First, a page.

Some time ago I found that the process apparently works also with ferritic stainless steel (FeCr) and even Kanthal A-1 alloy (FeCrAl alloy). In the latter case, it looks like the application of KOH solution (2M concentration) on the surface and heat interferes with the formation of the protective Al2O3 layer, and eventually a surface rust layer, probably mixed with various chromium oxides, forms. This is interesting because actual catalysts are formed by Fe2O3Cr2O3K2O so the oxides formed with these ferritic alloys may approximate those catalysts better than just plain steel as I initially used.


    Unusual colors (for Kanthal alloy, at least) could then be seen, as in the photos below. The green color in principle could be chromium oxide, but it immediately reverts to brown when wetted, so I think it is mostly the potassium–iron oxide compound discussed in this thread.



    In a way, the process with Joule-heated wires is similar to the one used by Celani et al to form porous oxide structures on CuNi wires.

  • SindreZG

    Besides testing my new adjustable power supply, I am just exploring the application on different surface types of the same method previously used to obtain on plain steel (99% iron) the known catalytically active K-Fe oxide oxide phase. Since such phase has an olive-green color and easily decomposes at room temperature with moisture (properties often mentioned in the related catalyst literature), it is easy to visually detect its presence, at least at high enough concentrations.


    I also find interesting that stainless steel alloys that normally oxidize very slowly can rather easily corrode and form relatively thick oxide films when heated after applying a concentrated alkali (potassium, but sodium also works) hydroxide solution to their surface.


    A related high-temperature oxidation method by Joule heating wires composed of different alloys (e.g. CuNi / constantan) has been used by other researchers like Francesco Celani to obtain LENR-active materials. Here, I'm doing it in a slightly different way with Fe-based alloys.


    I am writing about these crude tests mostly for the sake of keeping a public record of what I have been informally doing and discussing elsewhere. There's not much else besides this.

  • In retrospect, an obvious observation, but heating with flowing air, especially if damp, will of course accelerate the oxidation process, making the outer olive-green layer acquire a more intense color (higher concentration). As the moisture in the airflow will be decomposed to oxidize the underlying surface, some hydrogen will be evolved too and possibly be retained within the porous oxide structure formed.


  • Recently I have been making tests with a semi-closed vessel and noticed that the resistance of Kanthal A-1 wires wires treated similarly to previously described would decrease noticeably upon admission of organic compounds like acetone or ethanol.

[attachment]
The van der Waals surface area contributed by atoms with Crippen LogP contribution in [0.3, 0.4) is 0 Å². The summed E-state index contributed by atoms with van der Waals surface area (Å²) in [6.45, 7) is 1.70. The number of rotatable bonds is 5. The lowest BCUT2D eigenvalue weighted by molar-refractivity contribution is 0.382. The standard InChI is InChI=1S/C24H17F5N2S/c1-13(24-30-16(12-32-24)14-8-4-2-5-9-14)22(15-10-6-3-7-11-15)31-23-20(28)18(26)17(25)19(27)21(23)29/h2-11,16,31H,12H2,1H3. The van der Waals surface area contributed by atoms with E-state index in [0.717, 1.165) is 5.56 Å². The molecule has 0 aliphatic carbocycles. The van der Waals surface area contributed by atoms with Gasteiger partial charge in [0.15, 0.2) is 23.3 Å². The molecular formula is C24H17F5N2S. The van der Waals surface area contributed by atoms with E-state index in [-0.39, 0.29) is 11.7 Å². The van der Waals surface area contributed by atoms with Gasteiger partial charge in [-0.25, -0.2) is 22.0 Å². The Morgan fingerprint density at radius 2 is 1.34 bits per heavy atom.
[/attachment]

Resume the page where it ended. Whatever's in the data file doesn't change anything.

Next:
Acetone in particular would initially combust on the wire, producing a heat burst, but then, as oxygen gas got used up, it decomposed on its surface, causing carbon deposition and presumably hydrogen evolution. I think such hydrogen is what is causing this resistance decrease. At the same time, as the wire gets dark, incandescence becomes dim, perhaps due to the wire acting as a more efficient infrared radiator.



    Since the cell is not sealed and air can come in (as well as hydrogen and acetone go out), the wires would eventually acquire back their oxidized color. As this happened, resistance slowly increased back to the starting values.


    I tried this with a brand-new bare Kanthal wire and although to a much lesser extent, the effects were still visible (resistance decrease and incandescence dimming).


    I then attempted this with a "powered catalyst pellet", which in this case involved embedding the same Kanthal heater in a 75% Fe2O3–25% K2CO3 paste and calcining it to high temperatures to form a hard ceramic pellet similar to actual industrial catalysts, only much larger (approx. 60x6 mm) and with an internal heat source.




    Upon admission of about 1.5 ml acetone in the cell (involving temporarily opening it), the previously resistance decrease effect turned out to be much larger, causing a repeatable drop from 5.7 Ohm to about 3.6 Ohm. This drop was repeatable. Notice how turning power off in the second half of the diagram apparently did not affect the trend in resistance.



    In the process (still keeping the catalyst at a constant 13V with the recently acquired power supply), the powered pellet first got covered in carbon, but eventually, possibly corresponding to the resistance minima in the above graph, the carbon apparently slowly started combusting and eventually mostly disappear. Resistance would then return back to roughly the initial values.



    After a few mishaps following such testing, eventually the ceramic portion broke in half, although the wire didn't. After a period at room temperature the material looks red.



    It's not clear how much this effect is related to hydrogen absorption, but it's interesting that it could be easily observed with this kind of material.

  • Alan Smith

    Electrical conduction certainly occurs not just through the heating wire but also through the ceramic material into which the coil is embedded. More than just the thin layer on top however I think it might be the ceramic material itself becoming more conductive, possibly due to hydrogen-caused effects.